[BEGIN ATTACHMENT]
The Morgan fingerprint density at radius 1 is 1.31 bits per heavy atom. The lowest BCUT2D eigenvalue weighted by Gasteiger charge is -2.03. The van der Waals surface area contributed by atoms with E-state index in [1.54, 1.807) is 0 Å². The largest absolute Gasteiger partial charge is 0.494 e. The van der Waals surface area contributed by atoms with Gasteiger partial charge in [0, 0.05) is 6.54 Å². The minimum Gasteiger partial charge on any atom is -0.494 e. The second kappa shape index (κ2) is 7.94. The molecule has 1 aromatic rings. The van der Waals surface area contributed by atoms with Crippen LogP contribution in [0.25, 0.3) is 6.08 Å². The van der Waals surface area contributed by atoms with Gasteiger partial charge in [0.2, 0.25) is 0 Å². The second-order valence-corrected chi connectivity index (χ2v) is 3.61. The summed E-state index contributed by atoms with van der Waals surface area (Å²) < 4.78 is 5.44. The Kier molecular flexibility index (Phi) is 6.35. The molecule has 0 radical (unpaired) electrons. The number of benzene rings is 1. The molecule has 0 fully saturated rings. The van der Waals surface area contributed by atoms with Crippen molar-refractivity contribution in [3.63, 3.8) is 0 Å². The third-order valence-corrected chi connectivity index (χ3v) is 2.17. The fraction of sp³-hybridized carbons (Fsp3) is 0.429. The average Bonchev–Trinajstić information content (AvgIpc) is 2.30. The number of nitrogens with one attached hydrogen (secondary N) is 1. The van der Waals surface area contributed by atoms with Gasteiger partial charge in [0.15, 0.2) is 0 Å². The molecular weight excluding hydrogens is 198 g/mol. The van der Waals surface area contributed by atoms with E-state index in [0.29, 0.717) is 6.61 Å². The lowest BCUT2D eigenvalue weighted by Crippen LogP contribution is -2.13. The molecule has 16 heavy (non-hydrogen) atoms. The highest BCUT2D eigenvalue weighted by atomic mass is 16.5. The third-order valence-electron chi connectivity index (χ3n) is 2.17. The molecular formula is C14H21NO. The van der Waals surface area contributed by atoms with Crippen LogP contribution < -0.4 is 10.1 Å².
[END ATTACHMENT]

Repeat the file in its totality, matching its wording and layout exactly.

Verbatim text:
The Morgan fingerprint density at radius 1 is 1.31 bits per heavy atom. The lowest BCUT2D eigenvalue weighted by Gasteiger charge is -2.03. The van der Waals surface area contributed by atoms with E-state index in [1.54, 1.807) is 0 Å². The largest absolute Gasteiger partial charge is 0.494 e. The van der Waals surface area contributed by atoms with Gasteiger partial charge in [0, 0.05) is 6.54 Å². The minimum Gasteiger partial charge on any atom is -0.494 e. The second kappa shape index (κ2) is 7.94. The molecule has 1 aromatic rings. The van der Waals surface area contributed by atoms with Crippen LogP contribution in [0.25, 0.3) is 6.08 Å². The van der Waals surface area contributed by atoms with Gasteiger partial charge in [0.2, 0.25) is 0 Å². The second-order valence-corrected chi connectivity index (χ2v) is 3.61. The summed E-state index contributed by atoms with van der Waals surface area (Å²) < 4.78 is 5.44. The Kier molecular flexibility index (Phi) is 6.35. The molecule has 0 radical (unpaired) electrons. The number of benzene rings is 1. The molecule has 0 fully saturated rings. The van der Waals surface area contributed by atoms with Crippen molar-refractivity contribution in [3.63, 3.8) is 0 Å². The third-order valence-corrected chi connectivity index (χ3v) is 2.17. The fraction of sp³-hybridized carbons (Fsp3) is 0.429. The average Bonchev–Trinajstić information content (AvgIpc) is 2.30. The number of nitrogens with one attached hydrogen (secondary N) is 1. The van der Waals surface area contributed by atoms with Gasteiger partial charge in [0.15, 0.2) is 0 Å². The molecular weight excluding hydrogens is 198 g/mol. The van der Waals surface area contributed by atoms with E-state index in [0.29, 0.717) is 6.61 Å². The lowest BCUT2D eigenvalue weighted by Crippen LogP contribution is -2.13. The molecule has 16 heavy (non-hydrogen) atoms. The highest BCUT2D eigenvalue weighted by atomic mass is 16.5. The third-order valence-electron chi connectivity index (χ3n) is 2.17. The molecular formula is C14H21NO. The van der Waals surface area contributed by atoms with Crippen LogP contribution < -0.4 is 10.1 Å².